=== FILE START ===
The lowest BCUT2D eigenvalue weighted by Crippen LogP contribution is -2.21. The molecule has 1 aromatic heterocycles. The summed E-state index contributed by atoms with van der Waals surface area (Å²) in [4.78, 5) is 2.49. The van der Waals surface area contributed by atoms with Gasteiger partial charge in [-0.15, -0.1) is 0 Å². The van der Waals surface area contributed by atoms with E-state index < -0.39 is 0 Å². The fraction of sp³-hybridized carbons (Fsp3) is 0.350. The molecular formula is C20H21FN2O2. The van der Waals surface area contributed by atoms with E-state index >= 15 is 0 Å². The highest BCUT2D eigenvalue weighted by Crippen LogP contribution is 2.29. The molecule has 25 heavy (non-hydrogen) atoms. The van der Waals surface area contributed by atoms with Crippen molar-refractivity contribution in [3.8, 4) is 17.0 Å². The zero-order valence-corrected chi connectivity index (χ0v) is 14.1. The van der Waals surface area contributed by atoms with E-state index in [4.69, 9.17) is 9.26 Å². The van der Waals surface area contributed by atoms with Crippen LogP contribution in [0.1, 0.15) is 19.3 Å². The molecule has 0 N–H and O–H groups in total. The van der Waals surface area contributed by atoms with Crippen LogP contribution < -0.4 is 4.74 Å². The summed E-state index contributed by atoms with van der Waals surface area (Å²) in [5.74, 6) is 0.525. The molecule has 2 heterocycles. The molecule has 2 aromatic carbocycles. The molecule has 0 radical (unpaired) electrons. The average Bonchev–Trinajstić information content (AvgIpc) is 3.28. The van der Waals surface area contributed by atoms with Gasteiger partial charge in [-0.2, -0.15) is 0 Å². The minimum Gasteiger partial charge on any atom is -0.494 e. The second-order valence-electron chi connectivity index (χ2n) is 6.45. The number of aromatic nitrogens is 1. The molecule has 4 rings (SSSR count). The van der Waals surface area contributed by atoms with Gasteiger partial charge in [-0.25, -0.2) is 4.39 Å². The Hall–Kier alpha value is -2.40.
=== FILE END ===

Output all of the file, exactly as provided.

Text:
The lowest BCUT2D eigenvalue weighted by Crippen LogP contribution is -2.21. The molecule has 1 aromatic heterocycles. The summed E-state index contributed by atoms with van der Waals surface area (Å²) in [4.78, 5) is 2.49. The van der Waals surface area contributed by atoms with Gasteiger partial charge in [-0.15, -0.1) is 0 Å². The van der Waals surface area contributed by atoms with E-state index < -0.39 is 0 Å². The fraction of sp³-hybridized carbons (Fsp3) is 0.350. The molecular formula is C20H21FN2O2. The van der Waals surface area contributed by atoms with E-state index >= 15 is 0 Å². The highest BCUT2D eigenvalue weighted by Crippen LogP contribution is 2.29. The molecule has 25 heavy (non-hydrogen) atoms. The van der Waals surface area contributed by atoms with Crippen molar-refractivity contribution in [3.8, 4) is 17.0 Å². The zero-order valence-corrected chi connectivity index (χ0v) is 14.1. The van der Waals surface area contributed by atoms with E-state index in [4.69, 9.17) is 9.26 Å². The van der Waals surface area contributed by atoms with Crippen LogP contribution in [0.1, 0.15) is 19.3 Å². The molecule has 0 N–H and O–H groups in total. The van der Waals surface area contributed by atoms with Crippen LogP contribution < -0.4 is 4.74 Å². The summed E-state index contributed by atoms with van der Waals surface area (Å²) in [5.74, 6) is 0.525. The molecule has 2 heterocycles. The molecule has 2 aromatic carbocycles. The molecule has 0 radical (unpaired) electrons. The average Bonchev–Trinajstić information content (AvgIpc) is 3.28. The van der Waals surface area contributed by atoms with Gasteiger partial charge in [-0.2, -0.15) is 0 Å². The minimum Gasteiger partial charge on any atom is -0.494 e. The second-order valence-electron chi connectivity index (χ2n) is 6.45. The number of aromatic nitrogens is 1. The molecule has 4 rings (SSSR count). The van der Waals surface area contributed by atoms with Gasteiger partial charge in [-0.25, -0.2) is 4.39 Å². The Hall–Kier alpha value is -2.40.